(17) |

We see from the above expressions of invariants (17) that they are finite and regular everywhere including at the origin for the non-zero values of . These invariants are also regular even if we take and hence NC black string are regular solution.

## Iii Thermodynamics

In the previous section, we showed that NC inspired black string (13) admits two horizons. Next, we calculate exact thermodynamic quantities in terms of horizon radius () associated with the NC geometry inspired black string (13). From the equation , the mass of the NC geometry inspired black string can be expressed as

(18) |

In the large radius limit, , the NC effect vanishes and we get the mass of the black string, (18); (19); (20). However, when the noncommutativity becomes important (28); (30) as shown in Fig. 2. In NC case the mass does not vanish, rather it gives the finite value , even when the horizon radius shrinks to zero (cf. Fig. 2 ). This minimal mass of NC black string corresponds to the Planck scale remnant beyond which no further decay of NC black string is possible. But in the standared black string solution (3), mass term vanishes as horizon radius approaches to zero. The mass of two solutions (3) and (7) coincides at (cf. Fig. 2).

The Hawking temperature associated with the black string is given by , where is the surface gravity and it is defined as

(19) |

where is the Killing vector of the metric (13). On using (13) the temperature of the NC geometry inspired black string can be expressed as

(20) |

Eq. (20) gives the NC geometry inspired black string temperature and in large radius limit, , one recovers the temperature of the commutative black string :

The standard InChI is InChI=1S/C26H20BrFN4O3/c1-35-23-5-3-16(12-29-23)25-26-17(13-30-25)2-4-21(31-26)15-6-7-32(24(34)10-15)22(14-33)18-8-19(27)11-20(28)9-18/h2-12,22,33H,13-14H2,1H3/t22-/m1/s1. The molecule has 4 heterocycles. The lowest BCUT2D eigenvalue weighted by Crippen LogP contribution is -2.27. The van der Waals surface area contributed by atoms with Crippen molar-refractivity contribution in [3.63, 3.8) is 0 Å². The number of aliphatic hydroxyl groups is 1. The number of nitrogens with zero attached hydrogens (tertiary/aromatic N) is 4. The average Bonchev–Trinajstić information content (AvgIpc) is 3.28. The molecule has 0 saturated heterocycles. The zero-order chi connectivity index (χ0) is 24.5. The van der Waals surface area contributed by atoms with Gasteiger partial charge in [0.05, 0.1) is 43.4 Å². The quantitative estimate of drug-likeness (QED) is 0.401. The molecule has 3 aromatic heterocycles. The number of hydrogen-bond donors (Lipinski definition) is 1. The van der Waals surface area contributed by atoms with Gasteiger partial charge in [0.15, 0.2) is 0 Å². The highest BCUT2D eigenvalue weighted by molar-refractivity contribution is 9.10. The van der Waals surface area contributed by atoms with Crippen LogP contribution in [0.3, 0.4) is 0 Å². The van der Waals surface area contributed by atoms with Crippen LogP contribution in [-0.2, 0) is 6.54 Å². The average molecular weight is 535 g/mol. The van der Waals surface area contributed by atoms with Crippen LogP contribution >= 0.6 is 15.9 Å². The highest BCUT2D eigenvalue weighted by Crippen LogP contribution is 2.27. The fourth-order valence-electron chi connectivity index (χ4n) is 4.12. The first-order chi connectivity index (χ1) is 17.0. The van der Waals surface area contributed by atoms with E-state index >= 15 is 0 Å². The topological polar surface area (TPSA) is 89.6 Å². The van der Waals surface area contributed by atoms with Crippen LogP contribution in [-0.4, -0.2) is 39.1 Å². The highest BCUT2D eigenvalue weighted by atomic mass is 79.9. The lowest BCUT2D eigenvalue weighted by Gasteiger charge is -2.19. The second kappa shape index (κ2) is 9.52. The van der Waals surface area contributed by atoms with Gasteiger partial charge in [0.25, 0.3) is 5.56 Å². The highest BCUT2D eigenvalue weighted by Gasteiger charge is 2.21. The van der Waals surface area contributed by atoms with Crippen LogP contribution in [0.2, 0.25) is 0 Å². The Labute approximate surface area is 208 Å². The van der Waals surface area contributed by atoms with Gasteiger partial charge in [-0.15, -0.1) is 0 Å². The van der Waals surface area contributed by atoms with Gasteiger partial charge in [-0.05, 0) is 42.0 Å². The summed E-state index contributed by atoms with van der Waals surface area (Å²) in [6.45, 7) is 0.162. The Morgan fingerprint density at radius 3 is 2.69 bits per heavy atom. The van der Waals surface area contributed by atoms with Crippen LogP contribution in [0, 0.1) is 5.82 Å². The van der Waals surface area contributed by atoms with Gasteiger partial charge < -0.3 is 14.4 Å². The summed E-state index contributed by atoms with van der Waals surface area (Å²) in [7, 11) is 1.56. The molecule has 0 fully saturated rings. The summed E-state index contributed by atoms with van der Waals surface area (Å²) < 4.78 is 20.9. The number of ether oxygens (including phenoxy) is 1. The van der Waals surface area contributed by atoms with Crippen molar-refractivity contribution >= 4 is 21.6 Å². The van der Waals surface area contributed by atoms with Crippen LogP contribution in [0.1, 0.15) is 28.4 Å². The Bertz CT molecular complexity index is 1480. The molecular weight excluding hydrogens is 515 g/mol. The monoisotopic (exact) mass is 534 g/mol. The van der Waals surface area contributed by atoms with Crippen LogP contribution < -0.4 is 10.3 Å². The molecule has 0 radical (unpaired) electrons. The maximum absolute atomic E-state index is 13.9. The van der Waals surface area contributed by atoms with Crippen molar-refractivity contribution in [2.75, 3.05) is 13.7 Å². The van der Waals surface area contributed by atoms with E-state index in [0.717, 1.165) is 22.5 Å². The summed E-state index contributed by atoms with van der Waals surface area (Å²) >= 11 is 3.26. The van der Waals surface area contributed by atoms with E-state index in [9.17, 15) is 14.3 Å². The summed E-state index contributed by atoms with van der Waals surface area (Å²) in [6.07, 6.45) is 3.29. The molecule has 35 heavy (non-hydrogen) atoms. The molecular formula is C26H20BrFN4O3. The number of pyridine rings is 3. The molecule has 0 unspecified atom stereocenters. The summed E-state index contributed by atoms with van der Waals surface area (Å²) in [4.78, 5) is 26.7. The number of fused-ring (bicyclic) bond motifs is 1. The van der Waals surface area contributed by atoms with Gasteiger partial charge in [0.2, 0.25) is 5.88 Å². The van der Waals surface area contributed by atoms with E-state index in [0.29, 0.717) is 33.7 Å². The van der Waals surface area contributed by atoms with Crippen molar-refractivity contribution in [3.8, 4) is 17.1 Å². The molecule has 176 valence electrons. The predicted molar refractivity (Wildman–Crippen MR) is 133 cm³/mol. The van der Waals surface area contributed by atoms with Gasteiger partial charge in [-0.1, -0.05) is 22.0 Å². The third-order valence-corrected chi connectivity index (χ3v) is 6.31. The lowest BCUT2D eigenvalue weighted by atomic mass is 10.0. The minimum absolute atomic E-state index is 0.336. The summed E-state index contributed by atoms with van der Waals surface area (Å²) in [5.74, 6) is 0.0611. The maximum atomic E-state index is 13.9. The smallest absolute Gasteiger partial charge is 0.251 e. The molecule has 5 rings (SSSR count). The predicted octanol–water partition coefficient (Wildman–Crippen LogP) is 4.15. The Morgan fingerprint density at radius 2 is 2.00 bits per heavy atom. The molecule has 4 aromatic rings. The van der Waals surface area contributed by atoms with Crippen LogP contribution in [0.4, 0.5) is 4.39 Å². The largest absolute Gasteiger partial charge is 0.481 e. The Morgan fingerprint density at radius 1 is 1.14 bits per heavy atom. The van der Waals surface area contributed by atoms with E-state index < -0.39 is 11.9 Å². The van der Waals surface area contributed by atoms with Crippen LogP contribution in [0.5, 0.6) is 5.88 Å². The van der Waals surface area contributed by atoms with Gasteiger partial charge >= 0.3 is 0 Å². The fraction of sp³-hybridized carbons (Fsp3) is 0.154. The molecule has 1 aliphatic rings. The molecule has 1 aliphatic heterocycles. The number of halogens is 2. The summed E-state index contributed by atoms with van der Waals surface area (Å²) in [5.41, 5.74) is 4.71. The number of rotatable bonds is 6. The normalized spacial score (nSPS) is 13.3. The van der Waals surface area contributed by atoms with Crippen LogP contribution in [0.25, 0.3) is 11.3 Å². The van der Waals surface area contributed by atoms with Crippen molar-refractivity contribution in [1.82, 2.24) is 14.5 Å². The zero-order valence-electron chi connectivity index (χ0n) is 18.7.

(21) |

The temperature is a monotonically increasing function of horizon radius. Therefore at the initial stage of black hole evaporation, the temperature decreases as the horizon radius. In NC case the temperature does not increase linearly as it does in the case of black string. The spacings between the two temperatures given by (20) and (21) decreases as we go from smaller to larger horizon radii and becomes maximum at corresponding to temperature (see in Fig. 3). As we can see clearly, the graph of two temperatures deviates significantly upto few order of standard deviation in the noncommutative limit of spacetime geometry and they coincide at . The zero temperature corresponds to the termination of evaporation process of the black string.

Since black string behaves as a thermodynamical system, the expression of the entropy can be obtained from the first law of thermodynamics (37); (38); (39),

(22) |

thus on integrating the first law, we have

(23) |